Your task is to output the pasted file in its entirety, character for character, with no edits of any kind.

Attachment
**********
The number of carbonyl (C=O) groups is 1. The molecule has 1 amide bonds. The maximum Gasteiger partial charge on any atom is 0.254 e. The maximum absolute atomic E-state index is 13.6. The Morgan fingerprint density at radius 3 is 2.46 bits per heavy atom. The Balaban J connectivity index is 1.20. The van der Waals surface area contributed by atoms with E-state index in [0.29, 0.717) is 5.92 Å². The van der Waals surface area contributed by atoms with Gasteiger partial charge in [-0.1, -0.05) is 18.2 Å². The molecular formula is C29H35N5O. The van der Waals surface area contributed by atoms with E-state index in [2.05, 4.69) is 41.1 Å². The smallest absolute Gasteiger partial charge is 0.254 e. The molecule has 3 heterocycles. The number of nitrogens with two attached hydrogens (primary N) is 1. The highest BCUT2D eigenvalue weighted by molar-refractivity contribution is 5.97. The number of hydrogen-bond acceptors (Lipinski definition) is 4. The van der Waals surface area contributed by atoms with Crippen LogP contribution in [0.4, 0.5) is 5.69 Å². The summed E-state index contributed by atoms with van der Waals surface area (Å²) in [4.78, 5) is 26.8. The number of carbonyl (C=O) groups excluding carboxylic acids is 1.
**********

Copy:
The number of carbonyl (C=O) groups is 1. The molecule has 1 amide bonds. The maximum Gasteiger partial charge on any atom is 0.254 e. The maximum absolute atomic E-state index is 13.6. The Morgan fingerprint density at radius 3 is 2.46 bits per heavy atom. The Balaban J connectivity index is 1.20. The van der Waals surface area contributed by atoms with E-state index in [0.29, 0.717) is 5.92 Å². The van der Waals surface area contributed by atoms with Gasteiger partial charge in [-0.1, -0.05) is 18.2 Å². The molecular formula is C29H35N5O. The van der Waals surface area contributed by atoms with E-state index in [2.05, 4.69) is 41.1 Å². The smallest absolute Gasteiger partial charge is 0.254 e. The molecule has 3 heterocycles. The number of nitrogens with two attached hydrogens (primary N) is 1. The highest BCUT2D eigenvalue weighted by molar-refractivity contribution is 5.97. The number of hydrogen-bond acceptors (Lipinski definition) is 4. The van der Waals surface area contributed by atoms with Crippen LogP contribution in [0.4, 0.5) is 5.69 Å². The summed E-state index contributed by atoms with van der Waals surface area (Å²) in [4.78, 5) is 26.8. The number of carbonyl (C=O) groups excluding carboxylic acids is 1.